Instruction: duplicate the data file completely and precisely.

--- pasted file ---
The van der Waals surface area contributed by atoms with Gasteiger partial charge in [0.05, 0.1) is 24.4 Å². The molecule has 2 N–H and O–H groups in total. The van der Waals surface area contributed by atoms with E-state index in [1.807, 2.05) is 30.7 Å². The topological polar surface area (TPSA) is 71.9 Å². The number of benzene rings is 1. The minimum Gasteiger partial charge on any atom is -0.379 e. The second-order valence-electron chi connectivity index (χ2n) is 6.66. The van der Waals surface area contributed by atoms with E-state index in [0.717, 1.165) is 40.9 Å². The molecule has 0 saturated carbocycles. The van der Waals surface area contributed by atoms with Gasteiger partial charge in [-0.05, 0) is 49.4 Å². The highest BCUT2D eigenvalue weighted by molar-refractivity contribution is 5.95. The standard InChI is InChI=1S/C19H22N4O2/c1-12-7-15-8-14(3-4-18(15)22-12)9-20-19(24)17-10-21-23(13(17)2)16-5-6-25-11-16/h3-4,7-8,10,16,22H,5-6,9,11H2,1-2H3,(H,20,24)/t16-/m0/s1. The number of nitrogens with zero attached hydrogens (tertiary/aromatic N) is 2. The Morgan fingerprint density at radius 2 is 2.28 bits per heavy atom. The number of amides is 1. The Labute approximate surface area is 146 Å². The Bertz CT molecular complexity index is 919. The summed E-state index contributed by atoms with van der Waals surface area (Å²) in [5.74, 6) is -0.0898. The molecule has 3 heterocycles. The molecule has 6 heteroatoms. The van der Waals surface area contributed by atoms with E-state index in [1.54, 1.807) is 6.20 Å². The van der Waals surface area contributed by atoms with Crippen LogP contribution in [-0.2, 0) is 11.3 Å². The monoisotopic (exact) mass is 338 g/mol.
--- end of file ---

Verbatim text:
The van der Waals surface area contributed by atoms with Gasteiger partial charge in [0.05, 0.1) is 24.4 Å². The molecule has 2 N–H and O–H groups in total. The van der Waals surface area contributed by atoms with E-state index in [1.807, 2.05) is 30.7 Å². The topological polar surface area (TPSA) is 71.9 Å². The number of benzene rings is 1. The minimum Gasteiger partial charge on any atom is -0.379 e. The second-order valence-electron chi connectivity index (χ2n) is 6.66. The van der Waals surface area contributed by atoms with E-state index in [0.717, 1.165) is 40.9 Å². The molecule has 0 saturated carbocycles. The van der Waals surface area contributed by atoms with Gasteiger partial charge in [-0.05, 0) is 49.4 Å². The highest BCUT2D eigenvalue weighted by molar-refractivity contribution is 5.95. The standard InChI is InChI=1S/C19H22N4O2/c1-12-7-15-8-14(3-4-18(15)22-12)9-20-19(24)17-10-21-23(13(17)2)16-5-6-25-11-16/h3-4,7-8,10,16,22H,5-6,9,11H2,1-2H3,(H,20,24)/t16-/m0/s1. The number of nitrogens with zero attached hydrogens (tertiary/aromatic N) is 2. The Morgan fingerprint density at radius 2 is 2.28 bits per heavy atom. The number of amides is 1. The Labute approximate surface area is 146 Å². The Bertz CT molecular complexity index is 919. The summed E-state index contributed by atoms with van der Waals surface area (Å²) in [5.74, 6) is -0.0898. The molecule has 3 heterocycles. The molecule has 6 heteroatoms. The van der Waals surface area contributed by atoms with E-state index in [1.54, 1.807) is 6.20 Å². The van der Waals surface area contributed by atoms with Crippen LogP contribution in [-0.2, 0) is 11.3 Å². The monoisotopic (exact) mass is 338 g/mol.